The Mysterious Metamorphosis of Chuck Close – The New York Times

“I was talking to Paul Simon yesterday,” he said. “Did you see the piece in The Times that he’s going to retire?”

Three weeks earlier, Simon had released a new album, “Stranger to Stranger,” with its cover taken from a portrait that Close painted of the musician a few years back. Then, the day before I saw Close, Simon announced that the album would be his last. “I called him up, and I said, ‘Artists don’t retire,’ ” Close told me. “I think I talked him out of it. I said: ‘Don’t deny yourself this late stage, because the late stage can be very interesting. You know everybody hated late de Kooning, but it turned out to be great stuff. Late Picasso, nobody liked it, and it turned out to be great.’ ” Close reminded Simon that Matisse was unable to continue painting late in life. “Had Matisse not done the cutouts, we would not know who he was,” Close said. “Paul said, ‘I don’t have any ideas.’ I said: ‘Well, of course you don’t have any ideas. Sitting around waiting for an idea is the worst thing you can do. All ideas come out of the work itself.’ ”

Source: Wil S. Hylton, The Mysterious Metamorphosis of Chuck Close – The New York Times


TED talks are lying to you –

Every element of Florida’s argument infuriated our future correspondent. Was he suggesting planned bohemias? Built by governments? To attract businesses? It all seemed like a comic exercise in human gullibility. As it happened, our correspondent in those days spent nearly all his time with the kinds of people who fit Richard Florida’s definition of the creative class: writers, musicians, and intellectuals. And Florida seemed to be suggesting that such people were valuable mainly for their contribution to a countercultural pantomime that lured or inspired business executives.

Thomas Frank, via TED talks are lying to you –

On the Road or in the Studio, Artist and Musician Stephen Chopek is Building a Thriving Career | The Jersey City Independent

In recent years, I’ve come to realize that passions come and go. The creative process requires devotion more than passion. The creative impulse is a gift that has been given to everyone — it’s our responsibility to foster and develop that gift. It requires a strong work ethic. We have a finite amount of time on earth and there are a finite number of hours in the day. Using our time wisely while we have it is the least we can do in exchange for this gift, and for the gift of life in general. Everyone has something to offer.

I practice Vipassana meditation on a daily basis. “Vipassana” is a Pali word derived from the Sanskrit language. It can be translated into English as “clear-seeing”, “clear-knowing”, or “insight.” The practice itself is one of the world’s most ancient meditation techniques, originally taught by Gautama Buddha. Vipassana medi[t]ation requires one to be equanimously aware of the present moment as it manifests itself in the breath and through bodily sensations. — Stephen Chopek (aka SodaCan)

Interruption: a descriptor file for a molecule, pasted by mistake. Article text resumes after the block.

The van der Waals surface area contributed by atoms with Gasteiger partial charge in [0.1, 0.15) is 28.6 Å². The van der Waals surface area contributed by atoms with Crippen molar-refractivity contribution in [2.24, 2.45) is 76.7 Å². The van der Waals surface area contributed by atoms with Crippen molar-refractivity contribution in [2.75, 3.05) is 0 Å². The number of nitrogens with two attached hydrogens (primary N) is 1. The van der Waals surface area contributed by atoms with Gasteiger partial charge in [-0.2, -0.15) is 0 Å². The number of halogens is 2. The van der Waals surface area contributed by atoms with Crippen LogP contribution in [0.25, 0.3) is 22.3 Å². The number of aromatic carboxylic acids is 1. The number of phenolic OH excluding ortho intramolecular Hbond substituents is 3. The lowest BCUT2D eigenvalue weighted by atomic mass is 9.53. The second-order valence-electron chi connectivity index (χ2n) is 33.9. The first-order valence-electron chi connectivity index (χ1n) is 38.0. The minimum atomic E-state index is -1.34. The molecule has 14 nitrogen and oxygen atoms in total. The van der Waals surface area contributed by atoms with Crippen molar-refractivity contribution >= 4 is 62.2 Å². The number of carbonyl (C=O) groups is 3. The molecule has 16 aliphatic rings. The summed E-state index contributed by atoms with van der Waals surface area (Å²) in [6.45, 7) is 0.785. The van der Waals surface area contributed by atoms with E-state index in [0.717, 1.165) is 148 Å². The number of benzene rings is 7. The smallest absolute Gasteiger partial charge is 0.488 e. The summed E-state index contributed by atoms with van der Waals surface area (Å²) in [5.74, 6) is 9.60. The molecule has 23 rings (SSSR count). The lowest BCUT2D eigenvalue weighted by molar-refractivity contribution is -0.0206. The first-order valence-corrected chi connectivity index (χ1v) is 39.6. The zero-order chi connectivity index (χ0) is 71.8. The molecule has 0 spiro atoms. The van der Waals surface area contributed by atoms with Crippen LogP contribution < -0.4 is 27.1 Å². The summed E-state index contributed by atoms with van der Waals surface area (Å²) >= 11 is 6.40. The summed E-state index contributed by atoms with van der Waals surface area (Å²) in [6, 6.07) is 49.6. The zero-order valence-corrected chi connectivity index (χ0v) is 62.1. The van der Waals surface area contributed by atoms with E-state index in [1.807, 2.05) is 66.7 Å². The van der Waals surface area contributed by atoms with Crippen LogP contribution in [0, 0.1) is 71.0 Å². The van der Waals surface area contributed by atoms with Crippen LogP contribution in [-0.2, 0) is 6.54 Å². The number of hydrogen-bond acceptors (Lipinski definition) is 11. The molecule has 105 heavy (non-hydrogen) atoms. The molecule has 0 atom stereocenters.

The Top 5 Qualities of Productive Creatives (And How to Identify Them!) :: Tips :: The 99 Percent

By our lights, the
notion of “creativity” can’t be separated from the skills required for creative
execution. So our analysis of the characteristics crucial to creativity focuses
particularly on the skills that facilitate putting ideas into action.


Below, we outline five
key qualities of particularly productive creatives, followed by some
recommendations for how to uncover them in potential hires, co-workers, and

So what are the five? Communication skills, pro-activeness, problem-solving, curiosity, and risk-taking.

A river

I suggested, awhile back, how frustrating it can be to try to say anything new. More recently, I ran across this poem by Adam Zagajewski, and found myself encouraged:

    A RiverPoems from poems, songs
    from songs, paintings from paintings,
    always this friendly
    impregnation. On the other bank
    of the river, within range of being,
    soldiers are marching. A black army,
    a red army, a green army,
    the iron rainbow. In between, smooth
    water, an indifferent wave.

I have the sense of the generative nature of creativity, and the awareness that this nature is balanced against the forces of destruction, of inhumanity–forces which contain their own sinister kind of beauty. But what is this that comes between them? Emptiness, Mystery, Silence–which can give birth to phenomena of either kind but is always, itself, unchanged. This kind of clarity–which admits of no dogma–is why I come back to Zagajewski again and again.